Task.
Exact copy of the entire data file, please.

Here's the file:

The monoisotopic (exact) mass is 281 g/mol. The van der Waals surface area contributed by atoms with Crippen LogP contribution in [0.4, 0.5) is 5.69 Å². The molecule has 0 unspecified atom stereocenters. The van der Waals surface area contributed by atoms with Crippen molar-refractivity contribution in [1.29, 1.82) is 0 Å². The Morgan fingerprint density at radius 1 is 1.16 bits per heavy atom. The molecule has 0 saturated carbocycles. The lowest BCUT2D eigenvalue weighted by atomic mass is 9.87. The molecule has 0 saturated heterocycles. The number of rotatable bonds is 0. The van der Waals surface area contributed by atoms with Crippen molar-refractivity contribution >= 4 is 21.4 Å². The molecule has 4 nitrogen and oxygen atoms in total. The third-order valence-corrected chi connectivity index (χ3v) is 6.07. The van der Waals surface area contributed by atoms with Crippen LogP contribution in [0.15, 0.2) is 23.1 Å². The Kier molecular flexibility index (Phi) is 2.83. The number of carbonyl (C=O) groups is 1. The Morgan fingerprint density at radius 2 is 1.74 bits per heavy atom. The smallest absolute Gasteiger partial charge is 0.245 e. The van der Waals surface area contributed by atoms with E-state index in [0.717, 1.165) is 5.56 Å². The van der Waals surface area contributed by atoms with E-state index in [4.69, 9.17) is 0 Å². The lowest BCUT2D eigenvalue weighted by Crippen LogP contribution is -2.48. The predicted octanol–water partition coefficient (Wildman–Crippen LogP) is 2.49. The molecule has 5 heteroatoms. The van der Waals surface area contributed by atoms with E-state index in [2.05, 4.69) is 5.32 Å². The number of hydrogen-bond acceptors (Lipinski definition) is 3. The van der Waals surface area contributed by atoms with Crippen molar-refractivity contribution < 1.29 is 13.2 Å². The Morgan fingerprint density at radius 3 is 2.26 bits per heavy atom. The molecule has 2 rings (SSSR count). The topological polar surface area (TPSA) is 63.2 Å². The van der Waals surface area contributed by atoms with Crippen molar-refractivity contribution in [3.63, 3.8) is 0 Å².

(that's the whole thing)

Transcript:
The monoisotopic (exact) mass is 281 g/mol. The van der Waals surface area contributed by atoms with Crippen LogP contribution in [0.4, 0.5) is 5.69 Å². The molecule has 0 unspecified atom stereocenters. The van der Waals surface area contributed by atoms with Crippen molar-refractivity contribution in [1.29, 1.82) is 0 Å². The Morgan fingerprint density at radius 1 is 1.16 bits per heavy atom. The molecule has 0 saturated carbocycles. The lowest BCUT2D eigenvalue weighted by atomic mass is 9.87. The molecule has 0 saturated heterocycles. The number of rotatable bonds is 0. The van der Waals surface area contributed by atoms with Crippen molar-refractivity contribution >= 4 is 21.4 Å². The molecule has 4 nitrogen and oxygen atoms in total. The third-order valence-corrected chi connectivity index (χ3v) is 6.07. The van der Waals surface area contributed by atoms with Crippen LogP contribution in [0.15, 0.2) is 23.1 Å². The Kier molecular flexibility index (Phi) is 2.83. The number of carbonyl (C=O) groups is 1. The Morgan fingerprint density at radius 2 is 1.74 bits per heavy atom. The smallest absolute Gasteiger partial charge is 0.245 e. The van der Waals surface area contributed by atoms with E-state index in [0.717, 1.165) is 5.56 Å². The van der Waals surface area contributed by atoms with E-state index in [4.69, 9.17) is 0 Å². The lowest BCUT2D eigenvalue weighted by Crippen LogP contribution is -2.48. The predicted octanol–water partition coefficient (Wildman–Crippen LogP) is 2.49. The molecule has 5 heteroatoms. The van der Waals surface area contributed by atoms with E-state index in [2.05, 4.69) is 5.32 Å². The number of hydrogen-bond acceptors (Lipinski definition) is 3. The van der Waals surface area contributed by atoms with Crippen molar-refractivity contribution < 1.29 is 13.2 Å². The Morgan fingerprint density at radius 3 is 2.26 bits per heavy atom. The molecule has 2 rings (SSSR count). The topological polar surface area (TPSA) is 63.2 Å². The van der Waals surface area contributed by atoms with Crippen molar-refractivity contribution in [3.63, 3.8) is 0 Å².